Starting last year, the 4 major US card brands – MasterCard, Visa, Amex, and Discover – issued announcements that beginning in April 2018, merchants are no longer be required to collect signatures on card present transactions. Each card brand’s program has different rules and requirements about which transactions are exempt from signature collection, but broadly, credit and debit transactions performed in North America will no longer require signature collection regardless of transaction amount. This is a major change to the checkout experience and one that is being applauded by merchants and consumers alike, but what will this mean for you, and what should you start doing to prepare? This post seeks to answer key questions that merchants may have about the change.
What spurred this change?
The primary reason stated is to increase the speed of service at the point of sale. Another reason is that many transactions already qualify for signature exemption under the current small ticket programs, which are typically used for purchases under $50 in the US. Mastercard estimates that ~80% of US transactions already qualify and do not require a signature.
In addition to speed of service, fraud protection is a key reason for the change. Card brands are using this opportunity to pursue modern technologies like tokenization, real-time fraud monitoring, and biometric authentication to reduce fraud. The rise of new payment form factors, such as phones and wearables, which offer contactless payment functionality, provide a higher level of security than signature collection and verification.
Additionally, the proliferation of EMV has proven to be more effective at deterring fraud than signatures. This has led to a significant reduction in card present fraud. It is not a surprise, most merchants are not performing the steps necessary to validate signatures in the first place — when was the last time a cashier compared the signature on your card to the one you scribbled on a receipt?
Are the brands all aligned on which transactions will qualify?
Mastercard, Discover, and American Express are dropping the requirement for merchants to support signature capture for credit and signature debit transactions. Visa has stated that the signature requirement will be waived for merchants that have implemented EMV contact or EMV contactless acceptance.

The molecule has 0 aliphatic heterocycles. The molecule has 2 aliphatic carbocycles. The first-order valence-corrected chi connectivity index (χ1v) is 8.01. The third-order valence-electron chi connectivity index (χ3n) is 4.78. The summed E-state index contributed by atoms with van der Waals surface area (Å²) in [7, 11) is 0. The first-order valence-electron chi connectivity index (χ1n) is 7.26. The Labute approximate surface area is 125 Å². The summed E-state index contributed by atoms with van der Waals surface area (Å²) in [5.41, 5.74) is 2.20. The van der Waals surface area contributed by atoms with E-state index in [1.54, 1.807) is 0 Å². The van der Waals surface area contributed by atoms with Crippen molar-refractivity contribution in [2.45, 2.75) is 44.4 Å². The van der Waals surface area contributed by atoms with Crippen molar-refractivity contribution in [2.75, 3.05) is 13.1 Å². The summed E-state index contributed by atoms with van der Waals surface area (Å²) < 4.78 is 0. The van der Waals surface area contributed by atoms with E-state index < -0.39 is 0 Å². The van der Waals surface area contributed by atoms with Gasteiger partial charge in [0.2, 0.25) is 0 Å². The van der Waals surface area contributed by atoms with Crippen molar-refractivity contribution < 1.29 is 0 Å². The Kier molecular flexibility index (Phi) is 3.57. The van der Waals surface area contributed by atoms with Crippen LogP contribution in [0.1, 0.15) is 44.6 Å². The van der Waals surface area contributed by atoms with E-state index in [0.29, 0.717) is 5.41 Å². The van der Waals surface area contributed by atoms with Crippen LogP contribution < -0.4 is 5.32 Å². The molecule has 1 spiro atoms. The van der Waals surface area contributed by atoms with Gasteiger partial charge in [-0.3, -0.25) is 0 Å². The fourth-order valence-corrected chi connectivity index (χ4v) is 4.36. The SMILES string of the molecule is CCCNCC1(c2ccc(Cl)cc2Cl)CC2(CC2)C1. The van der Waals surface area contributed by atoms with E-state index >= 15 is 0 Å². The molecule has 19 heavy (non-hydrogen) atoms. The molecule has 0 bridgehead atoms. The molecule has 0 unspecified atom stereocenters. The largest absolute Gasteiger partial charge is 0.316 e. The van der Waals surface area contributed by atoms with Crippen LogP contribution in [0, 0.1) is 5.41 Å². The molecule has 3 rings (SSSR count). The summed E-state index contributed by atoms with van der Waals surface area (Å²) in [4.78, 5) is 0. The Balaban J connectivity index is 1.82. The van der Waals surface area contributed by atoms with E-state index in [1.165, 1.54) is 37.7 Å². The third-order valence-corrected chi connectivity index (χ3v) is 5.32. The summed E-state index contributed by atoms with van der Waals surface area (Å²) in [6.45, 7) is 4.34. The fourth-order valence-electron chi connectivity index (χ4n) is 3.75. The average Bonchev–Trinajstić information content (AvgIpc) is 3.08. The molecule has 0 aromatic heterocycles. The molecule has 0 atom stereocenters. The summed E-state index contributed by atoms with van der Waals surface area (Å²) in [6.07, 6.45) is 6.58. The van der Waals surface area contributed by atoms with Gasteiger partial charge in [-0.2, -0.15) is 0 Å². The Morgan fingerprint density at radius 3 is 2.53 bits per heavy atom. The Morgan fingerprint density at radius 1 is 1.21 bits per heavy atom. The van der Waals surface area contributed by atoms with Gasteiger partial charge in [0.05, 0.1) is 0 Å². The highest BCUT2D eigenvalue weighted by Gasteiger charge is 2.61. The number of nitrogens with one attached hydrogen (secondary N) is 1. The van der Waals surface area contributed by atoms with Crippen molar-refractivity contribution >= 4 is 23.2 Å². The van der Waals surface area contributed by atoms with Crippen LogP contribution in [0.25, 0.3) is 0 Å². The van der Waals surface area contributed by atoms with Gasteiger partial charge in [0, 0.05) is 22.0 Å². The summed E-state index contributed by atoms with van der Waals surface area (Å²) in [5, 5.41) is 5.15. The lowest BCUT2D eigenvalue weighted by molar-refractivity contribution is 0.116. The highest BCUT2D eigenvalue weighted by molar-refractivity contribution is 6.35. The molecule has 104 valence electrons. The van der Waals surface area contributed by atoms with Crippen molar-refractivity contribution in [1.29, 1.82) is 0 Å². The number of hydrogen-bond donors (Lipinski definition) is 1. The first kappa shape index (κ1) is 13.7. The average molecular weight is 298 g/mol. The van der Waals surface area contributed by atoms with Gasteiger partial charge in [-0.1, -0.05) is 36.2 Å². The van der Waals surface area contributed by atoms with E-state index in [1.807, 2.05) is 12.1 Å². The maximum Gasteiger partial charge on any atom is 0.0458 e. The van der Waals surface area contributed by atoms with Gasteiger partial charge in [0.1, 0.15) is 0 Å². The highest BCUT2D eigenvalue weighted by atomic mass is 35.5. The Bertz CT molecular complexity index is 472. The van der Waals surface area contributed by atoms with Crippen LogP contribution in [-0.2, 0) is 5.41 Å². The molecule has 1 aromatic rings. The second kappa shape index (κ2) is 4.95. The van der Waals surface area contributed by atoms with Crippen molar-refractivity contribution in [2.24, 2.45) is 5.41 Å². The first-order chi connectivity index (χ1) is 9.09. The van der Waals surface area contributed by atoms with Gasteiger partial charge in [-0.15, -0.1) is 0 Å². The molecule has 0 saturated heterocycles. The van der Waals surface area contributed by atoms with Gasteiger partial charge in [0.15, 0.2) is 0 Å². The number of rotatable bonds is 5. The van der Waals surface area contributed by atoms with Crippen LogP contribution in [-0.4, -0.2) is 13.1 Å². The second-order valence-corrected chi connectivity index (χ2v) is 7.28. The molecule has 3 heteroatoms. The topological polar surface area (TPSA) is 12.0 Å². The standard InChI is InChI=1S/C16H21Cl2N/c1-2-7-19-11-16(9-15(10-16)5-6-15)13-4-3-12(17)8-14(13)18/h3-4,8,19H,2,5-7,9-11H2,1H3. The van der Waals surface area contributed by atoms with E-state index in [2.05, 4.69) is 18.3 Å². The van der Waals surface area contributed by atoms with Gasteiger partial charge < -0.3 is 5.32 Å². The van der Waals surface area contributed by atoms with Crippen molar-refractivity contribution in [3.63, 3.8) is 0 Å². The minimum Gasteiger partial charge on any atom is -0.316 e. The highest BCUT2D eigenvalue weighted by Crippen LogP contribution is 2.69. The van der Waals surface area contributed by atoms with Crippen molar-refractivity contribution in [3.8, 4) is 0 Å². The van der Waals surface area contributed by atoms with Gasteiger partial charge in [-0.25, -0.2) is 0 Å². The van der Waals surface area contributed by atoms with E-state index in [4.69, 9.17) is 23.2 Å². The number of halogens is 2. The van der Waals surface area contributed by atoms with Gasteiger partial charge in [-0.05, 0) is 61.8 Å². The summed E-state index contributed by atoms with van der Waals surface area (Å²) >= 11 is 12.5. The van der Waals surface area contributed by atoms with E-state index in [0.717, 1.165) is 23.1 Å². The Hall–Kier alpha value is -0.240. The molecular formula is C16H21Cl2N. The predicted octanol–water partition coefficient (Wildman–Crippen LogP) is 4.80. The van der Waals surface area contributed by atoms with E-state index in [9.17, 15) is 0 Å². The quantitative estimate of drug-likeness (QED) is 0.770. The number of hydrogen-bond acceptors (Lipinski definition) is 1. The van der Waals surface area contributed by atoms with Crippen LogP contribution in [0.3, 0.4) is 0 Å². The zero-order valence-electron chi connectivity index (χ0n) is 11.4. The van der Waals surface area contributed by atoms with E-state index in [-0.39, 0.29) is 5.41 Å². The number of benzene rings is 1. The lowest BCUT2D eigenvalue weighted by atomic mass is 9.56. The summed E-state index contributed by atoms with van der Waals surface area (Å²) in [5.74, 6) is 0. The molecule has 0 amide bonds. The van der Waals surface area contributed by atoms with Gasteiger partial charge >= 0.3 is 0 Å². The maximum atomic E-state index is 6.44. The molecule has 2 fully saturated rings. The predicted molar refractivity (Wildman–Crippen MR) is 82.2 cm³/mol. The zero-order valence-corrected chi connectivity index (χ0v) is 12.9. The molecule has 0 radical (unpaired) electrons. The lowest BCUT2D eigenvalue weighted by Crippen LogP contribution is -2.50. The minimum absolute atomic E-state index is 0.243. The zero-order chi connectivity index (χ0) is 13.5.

A key takeaway here is that non-EMV enabled merchants will still be responsible for collecting signatures as they do today for Visa transactions, which makes up the majority of card volume in the US. Merchants that are not EMV certified will need to decide between having different signature requirements for Visa transactions, which could create a poor consumer experience, or collecting signatures for all card brands, when applicable. Ultimately, this decision will also come down to the individual merchant’s business rules and whether a merchant’s payment system can handle this level of differentiation.
What changes do I need to make?
Depending on your specific payment environment, there may be changes required for the point of sale, middleware software or PIN Pad software (which may include the kernel for EMV certified merchants). At a bare minimum, there may be system configuration changes required, which will incur regression testing and deployment. If you have already certified support for signature CVM, removing it should not require re-certification, however, you should speak with your acquirer to review your specific certification requirements.
Does this mean I can stop collecting all signature in April 2018?
No. Merchants that collect signatures for purposes other than cardholder verifications (i.e. age verification, HIPAA or PII policy acknowledgments, and for private label or fleet programs) will still be required to collect a signature. You should be sure that any applicable local/network legal requirements for signature collections are still observed.
What should I be doing to prepare?
You should begin discussions with your internal business and IT teams to identify the impact and steps required to remove signature as a CVM. You should also talk to your vendors to understand the roadmaps/requirements to support removing signature collection. Besides point of sale and terminal vendors, you should also meet with your acquirer and, if applicable, your private label and/or fleet card issuers to validate your approach and review additional requirements.
This is a major change for all parties, it is not clear what impact this will have on the overall number of and process for managing retrieval requests and chargebacks. We advise merchants to begin reviewing these changes internally and with key vendors to understand the true impact of the change and to develop a plan to implement it.
For further information, contact Sean at firstname.lastname@example.org.